It went down to the wire, but a deal to fix Michigan’s crumbling roads was reached on the final day of the 2014 lame-duck session.
In a testament to how leery legislators have become of raising taxes, however, voters will be asked to provide the key piece of the deal – a one-cent hike in the state sales tax, to be put on the May 2015 ballot.
Community conversations conducted by The Center for Michigan in 2014 found widespread support for raising taxes targeted to fixing the state’s roads and bridges. “The Citizens’ Agenda for 2014” found strong majorities of Michigan residents reached by the Center considered the task an urgent priority for the state, and a majority also was willing to pay higher taxes to get it done. One participant put it this way: “Employers who may want to invest in Michigan arrive at Metro Airport, drive down I-94 and break down from the potholes. I’d rather pay the government to fix roads then to have to fix my car alignment each year.”
Voters will get the chance to put their money where their mouth is in May. If approved, the state sales tax would rise from 6 to 7 percent.
The package of bills repeals the current state sales tax on gas and institutes a new fuels tax dedicated solely to roads. The one-cent increase on the May ballot would go to make up revenue to schools and cities that would be lost from the fuel sales-tax repeal.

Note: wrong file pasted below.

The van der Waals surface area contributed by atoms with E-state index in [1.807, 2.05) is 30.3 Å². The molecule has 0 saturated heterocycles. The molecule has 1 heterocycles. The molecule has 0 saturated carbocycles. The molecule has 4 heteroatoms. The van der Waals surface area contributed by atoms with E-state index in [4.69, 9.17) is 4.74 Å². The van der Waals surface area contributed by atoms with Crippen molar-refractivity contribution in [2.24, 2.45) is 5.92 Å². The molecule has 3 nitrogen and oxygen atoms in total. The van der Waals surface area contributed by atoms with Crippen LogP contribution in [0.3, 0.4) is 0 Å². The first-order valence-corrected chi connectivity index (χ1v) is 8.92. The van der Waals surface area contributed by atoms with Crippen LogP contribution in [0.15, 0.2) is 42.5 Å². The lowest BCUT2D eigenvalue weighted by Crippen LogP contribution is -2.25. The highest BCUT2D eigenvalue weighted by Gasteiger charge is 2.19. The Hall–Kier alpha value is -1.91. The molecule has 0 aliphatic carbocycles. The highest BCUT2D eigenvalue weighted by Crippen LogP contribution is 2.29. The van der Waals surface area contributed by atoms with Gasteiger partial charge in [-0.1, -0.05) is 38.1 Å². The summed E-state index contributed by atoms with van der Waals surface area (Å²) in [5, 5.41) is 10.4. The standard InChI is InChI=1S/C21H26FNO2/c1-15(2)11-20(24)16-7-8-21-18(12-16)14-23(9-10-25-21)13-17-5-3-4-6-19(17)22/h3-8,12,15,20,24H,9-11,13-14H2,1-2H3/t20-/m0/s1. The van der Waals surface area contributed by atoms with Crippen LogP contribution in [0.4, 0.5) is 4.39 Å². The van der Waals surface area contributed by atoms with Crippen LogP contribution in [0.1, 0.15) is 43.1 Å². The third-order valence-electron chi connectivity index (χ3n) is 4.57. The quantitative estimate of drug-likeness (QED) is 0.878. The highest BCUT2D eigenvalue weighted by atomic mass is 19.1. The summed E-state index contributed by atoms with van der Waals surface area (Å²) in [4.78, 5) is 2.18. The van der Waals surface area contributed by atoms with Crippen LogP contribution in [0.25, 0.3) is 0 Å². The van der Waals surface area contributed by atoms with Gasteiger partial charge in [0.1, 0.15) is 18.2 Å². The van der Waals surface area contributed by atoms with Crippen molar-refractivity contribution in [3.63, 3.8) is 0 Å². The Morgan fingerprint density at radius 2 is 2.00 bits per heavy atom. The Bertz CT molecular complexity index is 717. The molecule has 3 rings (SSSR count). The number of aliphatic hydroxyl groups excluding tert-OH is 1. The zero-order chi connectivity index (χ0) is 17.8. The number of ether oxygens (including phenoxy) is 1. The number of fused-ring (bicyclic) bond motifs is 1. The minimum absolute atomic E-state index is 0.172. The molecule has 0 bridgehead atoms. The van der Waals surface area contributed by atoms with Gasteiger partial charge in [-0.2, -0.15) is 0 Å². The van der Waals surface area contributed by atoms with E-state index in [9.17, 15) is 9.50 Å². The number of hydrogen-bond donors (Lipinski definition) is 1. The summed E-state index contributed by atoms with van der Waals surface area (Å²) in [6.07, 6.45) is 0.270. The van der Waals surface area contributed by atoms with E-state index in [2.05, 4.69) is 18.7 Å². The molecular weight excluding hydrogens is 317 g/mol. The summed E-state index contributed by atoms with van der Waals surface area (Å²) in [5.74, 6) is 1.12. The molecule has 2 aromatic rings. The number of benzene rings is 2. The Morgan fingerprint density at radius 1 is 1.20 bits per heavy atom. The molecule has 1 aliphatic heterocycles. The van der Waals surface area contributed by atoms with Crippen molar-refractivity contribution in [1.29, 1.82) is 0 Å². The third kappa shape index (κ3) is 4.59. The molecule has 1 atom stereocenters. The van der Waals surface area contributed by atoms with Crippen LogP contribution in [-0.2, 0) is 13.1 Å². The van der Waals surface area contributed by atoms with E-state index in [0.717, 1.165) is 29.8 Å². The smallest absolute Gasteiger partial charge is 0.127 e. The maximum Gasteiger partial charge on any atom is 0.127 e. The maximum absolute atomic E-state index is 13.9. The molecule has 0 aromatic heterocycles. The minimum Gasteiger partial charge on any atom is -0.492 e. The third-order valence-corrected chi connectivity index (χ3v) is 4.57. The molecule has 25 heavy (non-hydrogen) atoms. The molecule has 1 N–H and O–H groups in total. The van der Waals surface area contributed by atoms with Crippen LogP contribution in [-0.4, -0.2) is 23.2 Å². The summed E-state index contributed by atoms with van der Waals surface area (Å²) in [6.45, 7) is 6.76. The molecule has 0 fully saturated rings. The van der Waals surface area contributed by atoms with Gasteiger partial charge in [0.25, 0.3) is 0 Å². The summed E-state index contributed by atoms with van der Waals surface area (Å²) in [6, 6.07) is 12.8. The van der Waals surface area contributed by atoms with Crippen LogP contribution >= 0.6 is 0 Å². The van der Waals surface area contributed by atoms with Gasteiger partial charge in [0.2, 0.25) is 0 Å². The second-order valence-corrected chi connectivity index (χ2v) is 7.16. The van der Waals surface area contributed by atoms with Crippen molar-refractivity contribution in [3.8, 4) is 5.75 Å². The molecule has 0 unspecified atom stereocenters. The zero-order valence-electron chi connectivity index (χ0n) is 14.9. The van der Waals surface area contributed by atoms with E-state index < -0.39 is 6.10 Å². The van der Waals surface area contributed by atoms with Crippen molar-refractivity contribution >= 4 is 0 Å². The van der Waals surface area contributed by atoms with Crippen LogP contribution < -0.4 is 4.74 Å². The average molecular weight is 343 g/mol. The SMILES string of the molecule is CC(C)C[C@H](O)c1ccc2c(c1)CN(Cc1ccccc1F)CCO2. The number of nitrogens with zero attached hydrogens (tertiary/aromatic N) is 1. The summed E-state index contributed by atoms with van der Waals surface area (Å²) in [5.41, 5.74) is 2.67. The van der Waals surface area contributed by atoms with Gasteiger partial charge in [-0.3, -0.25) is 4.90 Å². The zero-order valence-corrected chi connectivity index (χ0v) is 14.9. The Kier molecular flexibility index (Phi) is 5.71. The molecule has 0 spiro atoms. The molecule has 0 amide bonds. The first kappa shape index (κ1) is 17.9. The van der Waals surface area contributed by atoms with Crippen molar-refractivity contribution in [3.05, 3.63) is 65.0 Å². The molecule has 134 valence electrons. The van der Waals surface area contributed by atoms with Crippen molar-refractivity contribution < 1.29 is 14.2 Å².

The new fuels tax is expected to generate $1.2 billion for roads and bridges, as well as $112 million for mass transit, among other revenue.
Early reaction to the deal Thursday was positive.
Larry Merrill, executive director of the Michigan Townships Association, released a statement reading in part, “Even putting a tax increase on the ballot takes considerable courage in today’s political climate. This bipartisan solution is more attractive when compared to the potential for increased road funding coming at the expense of local governments and schools.”
Amber Arellano, executive director of The Education Trust-Midwest, a state education reform group, expressed relief that school funding would not take a hit, as had been feared with earlier proposals.
“We need to see more of this kind of creative, bipartisan leadership working together to advance the interests of all of our students and to close achievement gaps in our state,” Arellano said in a statement.
Reaching a deal to repair Michigan’s poor-quality infrastructure was Gov. Rick Snyder’s stated number one priority for the lame-duck session.
“Nobody likes our roads,” Snyder said at a press conference Thursday. “We’re seeing significant damage to people’s vehicles, and we needed to come up with a solution.”